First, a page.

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Forfarshire
Chapter 16. - Shipping and Trade


Forfarshire has three ports, Dundee, Montrose, and Arbroath. Dundee ranks third amongst the ports of Scotland.

Previous to the discovery of America the east coast of Scotland, as facing the Continent, was far more important in its shipping than the west. By 1354 shipping at Dundee had grown to such dimensions as to require special officials to collect the shore dues and customs. In 1447, James II issued letters patent, authorising dues to be raised on vessels frequenting the port so that its harbour might be kept in good repair. In those days French and Rhenish wines seem to have been largely imported at Dundee. In 1654 Dundee owned 10 vessels; in 1691, 21; and in 1792, 116, of which 78 were coasters, 34 foreign traders, and four whalers. Between 1700 and 1814 the harbour was managed by the Town Council, who instead of applying the dues to its improvement, devoted wthin that period nearly 30,000 of harbour money to general town purposes. In 1815 the First Harbour Act transferred the management to the Harbour Commissioners until 1836, when the Harbour Hoard was permanently constituted on a popular basis.

Meanwhile improvements and extensions on plans drawn up by Telford were being carried out at a cost of 90,000, and the Graving Dock and the King William IV Dock were opened. In 1832 another—the Earl Grey -—dock was added. The i6i acres of dock accommodation thus secured sufficed for the coasting trade until 1865. In that year the Camperdown Dock was constructed and the Victoria Dock in 1869, which increased the acreage of the harbour by 19 acres. The main reason for the construction of these new works was the direct importation of jute from India; and to-day, such has been the increase of the tonnage of the jute fleet, these spacious basins are quite inadequate. Besides a special Fish Dock for the reception of trawlers and other fishing vessels, 2800 feet of deep river wharves have been built where the largest jute steamers can lie and discharge at any state of the tide. Since these arrangements were completed the measurement of vessels entering the port has increased by more than 100,000 tons, and the Commissioners have now in view a further extension of the harbour. Its present dimensions are :—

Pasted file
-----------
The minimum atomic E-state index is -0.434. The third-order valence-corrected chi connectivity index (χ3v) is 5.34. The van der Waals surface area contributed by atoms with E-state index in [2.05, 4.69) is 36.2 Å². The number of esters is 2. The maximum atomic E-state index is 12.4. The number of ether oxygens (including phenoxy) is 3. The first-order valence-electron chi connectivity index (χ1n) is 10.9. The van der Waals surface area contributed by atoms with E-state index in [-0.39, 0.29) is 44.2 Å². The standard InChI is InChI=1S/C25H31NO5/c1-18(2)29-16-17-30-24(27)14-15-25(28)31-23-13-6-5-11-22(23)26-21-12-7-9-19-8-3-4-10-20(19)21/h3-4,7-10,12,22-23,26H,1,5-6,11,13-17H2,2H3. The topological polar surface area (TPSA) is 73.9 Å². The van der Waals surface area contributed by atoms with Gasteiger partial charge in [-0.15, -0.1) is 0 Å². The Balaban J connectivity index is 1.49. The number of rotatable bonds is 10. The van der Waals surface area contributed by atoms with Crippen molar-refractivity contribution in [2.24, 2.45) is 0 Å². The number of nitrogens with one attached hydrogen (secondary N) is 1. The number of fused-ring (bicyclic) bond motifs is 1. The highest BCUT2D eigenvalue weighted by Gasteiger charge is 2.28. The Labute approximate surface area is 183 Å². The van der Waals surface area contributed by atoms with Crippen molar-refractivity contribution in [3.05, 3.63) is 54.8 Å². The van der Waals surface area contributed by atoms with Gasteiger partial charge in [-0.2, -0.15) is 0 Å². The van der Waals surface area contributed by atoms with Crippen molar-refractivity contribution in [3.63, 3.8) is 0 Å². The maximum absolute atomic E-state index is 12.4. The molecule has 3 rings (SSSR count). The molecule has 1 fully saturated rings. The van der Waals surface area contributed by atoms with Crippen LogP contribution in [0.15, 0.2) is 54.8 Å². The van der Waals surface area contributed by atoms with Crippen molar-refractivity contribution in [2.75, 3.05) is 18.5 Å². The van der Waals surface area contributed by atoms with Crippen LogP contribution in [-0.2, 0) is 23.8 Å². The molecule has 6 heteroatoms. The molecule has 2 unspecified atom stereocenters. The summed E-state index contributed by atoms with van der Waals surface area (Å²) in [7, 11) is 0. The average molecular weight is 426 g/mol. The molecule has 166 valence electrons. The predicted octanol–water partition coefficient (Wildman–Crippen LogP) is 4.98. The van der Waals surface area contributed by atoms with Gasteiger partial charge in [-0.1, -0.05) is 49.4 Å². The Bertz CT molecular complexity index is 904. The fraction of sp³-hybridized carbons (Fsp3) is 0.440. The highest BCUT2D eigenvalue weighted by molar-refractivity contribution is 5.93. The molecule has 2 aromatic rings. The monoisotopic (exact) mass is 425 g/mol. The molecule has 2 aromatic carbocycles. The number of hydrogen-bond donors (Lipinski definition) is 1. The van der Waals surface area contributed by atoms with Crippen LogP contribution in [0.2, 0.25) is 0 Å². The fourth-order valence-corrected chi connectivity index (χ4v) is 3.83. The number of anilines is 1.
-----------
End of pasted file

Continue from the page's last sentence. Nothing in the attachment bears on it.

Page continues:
Area of docks 38.5 acres.
Quayage 17,875 feet.
Shed accommodation 55,889 sq. yds.

The following figures show the number and tonnage of vessels entering the harbour in 1911 :—

The steamers carrying jute are about 50 in number and their average tonnage about 6000. There is regular communication with Newcastle, Hull, London, and continental ports.

The harbour is equipped with hydraulic discharging appliances. The system of using light portable jiggers can be seen in no other port in the world. The coal hoist, 70 feet high, is the largest on the east coast and can ship 200 tons per hour.

The strategical importance of the Tay has recently been recognised by the Admiralty, who have formed a submarine depot at Dundee. Nearly a score of naval vessels, submarines, and torpedo boats have made the port their headquarters.

The revenue and the expenditure of the harbour of Dundee have steadily increased: in 1858 they were respectively 25,045 and 21,544; in 1909, 80,420 and 73,733. The following tables of imports and exports give the best idea of the trade of the port and city:—

Montrose is a very old port. In 1330 Sir James Douglas embarked there, carrying with him the heart of the Bruce. The annual tonnage of ships entering Montrose is about 80,000 and that of ships leaving the port about 30,000.

The imports and exports for 1906 are as follows:—

In connection with these figures some of the fluctuations in trade for the four last years should be pointed out. In 1910 the importation of wheat rose to 5590, while that of oilseed cake fell to 2321; amongst the exports, ships and boats rose in 1908 to 27,052, while no return was made for them in 1910. The number of barrels of herring exported from 1906 to 1910 were for the successive years 9141, 15,364, 8988, 2142, 11,758.

The original harbour of Arbroath was superseded in the eighteenth century by one more commodious a little to the west, which in turn was enlarged and improved about 1844 at a cost of 50,000. Since then the entrance has been deepened and a wet dock constructed. The imports and exports for 1907 are as follows: —


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